Original Article

Retrospective Investigation of Difficult Airway Cases Encountered in Bursa Uludag˘ University Medical Faculty Operating Room


  • Didem Alemdar
  • Selcan Akesen
  • Hülya Bilgin

Received Date: 08.04.2022 Accepted Date: 27.09.2022 Turk J Anaesthesiol Reanim 2023;51(2):121-127


Ensuring airway patency and proper management of ventilation by anticipating difficulties that can occur in airway control are vital in preventing anaesthesia-related complications. We aimed to determine the role of preoperative assessment findings in difficult airway management.


In this study, critical incident records of difficult airway patients between 2010 and 2020 in the operating room of Bursa Uludag˘ University Medical Faculty were retrospectively analysed. A total of 613 patients, whose records were fully accessible, were grouped as paediatric (under 18 years old) and adult (18 years and over).


The success rate for maintaining an airway in all patients was 98.7%. Pathological situations which cause difficult airways were head and neck region malignancies in adult patients and congenital syndromes in paediatric patients. Anatomical reasons that cause difficult airway were anterior larynx (31.1%) and short muscular neck (29.7%) in adult patients and small chin (38.0%) in paediatric patients. A significant statistical relationship was found between difficult mask ventilation and increased body mass index, male gender, modified Mallampati class 3-4, and thyromental distance <6 cm (P = .001, P < .001, P < .001, and P < .001, respectively). The correlation of Cormack–Lehane grading with modified Mallampati classification, upper lip bite test, and mouth opening distance was statistically significant (P < .001, P < .001, and P < .001, respectively).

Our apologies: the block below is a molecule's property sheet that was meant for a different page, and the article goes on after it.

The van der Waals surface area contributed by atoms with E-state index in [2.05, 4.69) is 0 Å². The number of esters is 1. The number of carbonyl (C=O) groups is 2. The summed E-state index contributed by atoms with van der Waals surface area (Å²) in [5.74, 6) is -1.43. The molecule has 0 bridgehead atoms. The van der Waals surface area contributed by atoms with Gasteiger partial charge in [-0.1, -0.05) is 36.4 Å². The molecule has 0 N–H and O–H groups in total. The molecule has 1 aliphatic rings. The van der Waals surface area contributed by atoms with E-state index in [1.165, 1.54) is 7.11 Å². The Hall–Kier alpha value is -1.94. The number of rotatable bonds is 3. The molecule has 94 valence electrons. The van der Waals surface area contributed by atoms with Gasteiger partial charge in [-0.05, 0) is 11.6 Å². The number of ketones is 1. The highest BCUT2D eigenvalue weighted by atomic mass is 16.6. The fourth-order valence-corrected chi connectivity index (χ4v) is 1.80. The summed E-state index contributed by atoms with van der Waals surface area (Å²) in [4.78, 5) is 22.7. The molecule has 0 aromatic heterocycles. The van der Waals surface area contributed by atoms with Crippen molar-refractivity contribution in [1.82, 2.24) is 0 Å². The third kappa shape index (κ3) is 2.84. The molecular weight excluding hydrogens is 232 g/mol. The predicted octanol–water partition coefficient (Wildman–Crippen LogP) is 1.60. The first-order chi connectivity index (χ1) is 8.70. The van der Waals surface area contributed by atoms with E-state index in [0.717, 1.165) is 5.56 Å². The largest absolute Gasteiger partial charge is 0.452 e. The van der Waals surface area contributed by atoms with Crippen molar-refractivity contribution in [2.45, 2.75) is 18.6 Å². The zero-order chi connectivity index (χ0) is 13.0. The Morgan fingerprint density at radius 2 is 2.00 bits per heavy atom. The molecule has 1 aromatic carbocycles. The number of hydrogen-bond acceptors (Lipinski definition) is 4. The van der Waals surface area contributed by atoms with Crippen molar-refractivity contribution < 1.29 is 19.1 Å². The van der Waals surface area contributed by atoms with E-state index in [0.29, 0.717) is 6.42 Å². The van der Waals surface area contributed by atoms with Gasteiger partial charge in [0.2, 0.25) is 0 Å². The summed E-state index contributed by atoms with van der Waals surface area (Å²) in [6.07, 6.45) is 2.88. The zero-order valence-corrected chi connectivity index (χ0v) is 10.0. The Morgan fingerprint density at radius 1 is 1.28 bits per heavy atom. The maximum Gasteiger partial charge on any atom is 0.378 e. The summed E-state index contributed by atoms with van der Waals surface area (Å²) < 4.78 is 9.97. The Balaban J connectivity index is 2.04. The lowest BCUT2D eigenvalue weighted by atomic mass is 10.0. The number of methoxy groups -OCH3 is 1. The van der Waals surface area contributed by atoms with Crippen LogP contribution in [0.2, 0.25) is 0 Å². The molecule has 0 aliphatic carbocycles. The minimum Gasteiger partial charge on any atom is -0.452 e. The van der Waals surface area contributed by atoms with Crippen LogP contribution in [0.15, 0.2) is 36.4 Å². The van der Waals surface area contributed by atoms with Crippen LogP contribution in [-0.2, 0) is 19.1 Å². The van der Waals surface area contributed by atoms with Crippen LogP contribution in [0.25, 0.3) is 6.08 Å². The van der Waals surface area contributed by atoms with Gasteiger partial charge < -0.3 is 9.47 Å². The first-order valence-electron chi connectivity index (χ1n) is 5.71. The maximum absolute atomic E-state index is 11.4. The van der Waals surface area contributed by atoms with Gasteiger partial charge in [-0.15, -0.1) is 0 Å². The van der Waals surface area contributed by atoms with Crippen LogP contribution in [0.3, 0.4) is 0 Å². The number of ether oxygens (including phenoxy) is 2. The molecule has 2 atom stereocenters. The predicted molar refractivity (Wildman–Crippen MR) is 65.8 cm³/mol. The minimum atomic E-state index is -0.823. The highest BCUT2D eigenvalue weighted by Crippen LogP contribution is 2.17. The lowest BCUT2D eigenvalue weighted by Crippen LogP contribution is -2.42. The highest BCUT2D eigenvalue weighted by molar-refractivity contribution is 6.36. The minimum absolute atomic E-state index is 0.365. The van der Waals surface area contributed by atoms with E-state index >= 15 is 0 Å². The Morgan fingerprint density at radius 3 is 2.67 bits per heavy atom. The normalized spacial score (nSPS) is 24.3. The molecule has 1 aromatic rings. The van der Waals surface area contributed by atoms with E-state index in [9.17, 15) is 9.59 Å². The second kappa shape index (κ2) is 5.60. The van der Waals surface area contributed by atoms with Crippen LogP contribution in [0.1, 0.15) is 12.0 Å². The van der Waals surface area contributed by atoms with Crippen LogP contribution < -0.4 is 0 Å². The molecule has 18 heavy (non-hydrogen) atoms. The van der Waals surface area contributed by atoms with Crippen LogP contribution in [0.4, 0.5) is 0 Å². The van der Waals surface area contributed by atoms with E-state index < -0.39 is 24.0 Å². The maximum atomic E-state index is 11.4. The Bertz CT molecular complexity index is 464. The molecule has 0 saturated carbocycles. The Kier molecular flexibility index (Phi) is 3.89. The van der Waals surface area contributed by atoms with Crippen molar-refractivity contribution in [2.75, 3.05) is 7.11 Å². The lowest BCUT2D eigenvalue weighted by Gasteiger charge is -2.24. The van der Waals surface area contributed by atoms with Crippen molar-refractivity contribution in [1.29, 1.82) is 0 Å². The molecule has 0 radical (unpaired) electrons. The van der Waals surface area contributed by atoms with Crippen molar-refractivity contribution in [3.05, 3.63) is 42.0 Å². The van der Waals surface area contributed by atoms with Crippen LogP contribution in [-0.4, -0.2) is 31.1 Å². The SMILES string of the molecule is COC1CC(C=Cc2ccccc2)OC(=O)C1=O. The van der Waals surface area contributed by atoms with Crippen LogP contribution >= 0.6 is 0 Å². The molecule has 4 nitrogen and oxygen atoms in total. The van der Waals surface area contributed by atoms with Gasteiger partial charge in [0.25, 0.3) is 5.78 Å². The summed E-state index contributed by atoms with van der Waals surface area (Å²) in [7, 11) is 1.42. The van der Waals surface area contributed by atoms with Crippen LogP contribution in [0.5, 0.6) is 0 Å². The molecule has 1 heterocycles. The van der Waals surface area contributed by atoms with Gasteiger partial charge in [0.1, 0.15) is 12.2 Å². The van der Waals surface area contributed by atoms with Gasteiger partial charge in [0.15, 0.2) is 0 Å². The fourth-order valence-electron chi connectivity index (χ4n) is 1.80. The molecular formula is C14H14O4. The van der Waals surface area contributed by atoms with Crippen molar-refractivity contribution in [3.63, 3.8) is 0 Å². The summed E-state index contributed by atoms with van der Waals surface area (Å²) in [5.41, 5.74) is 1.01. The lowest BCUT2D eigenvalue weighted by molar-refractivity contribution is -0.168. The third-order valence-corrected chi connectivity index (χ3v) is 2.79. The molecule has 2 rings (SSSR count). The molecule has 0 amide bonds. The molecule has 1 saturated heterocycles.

In male patients with increased body mass index, modified Mallampati test class of 3-4 and thyromental distance of <6 cm should suggest the possibility of difficult mask ventilation. In modified Mallampati classification and upper lip bite tests, the possibility of difficult laryngoscopy should be considered as class increases and mouth opening distance becomes shorter. Preoperative assessment, including a good history taken from the patient and a complete physical examination, is crucial to provide solutions for difficult airway management.

Keywords: Difficult airway, laryngoscopy, preoperative tests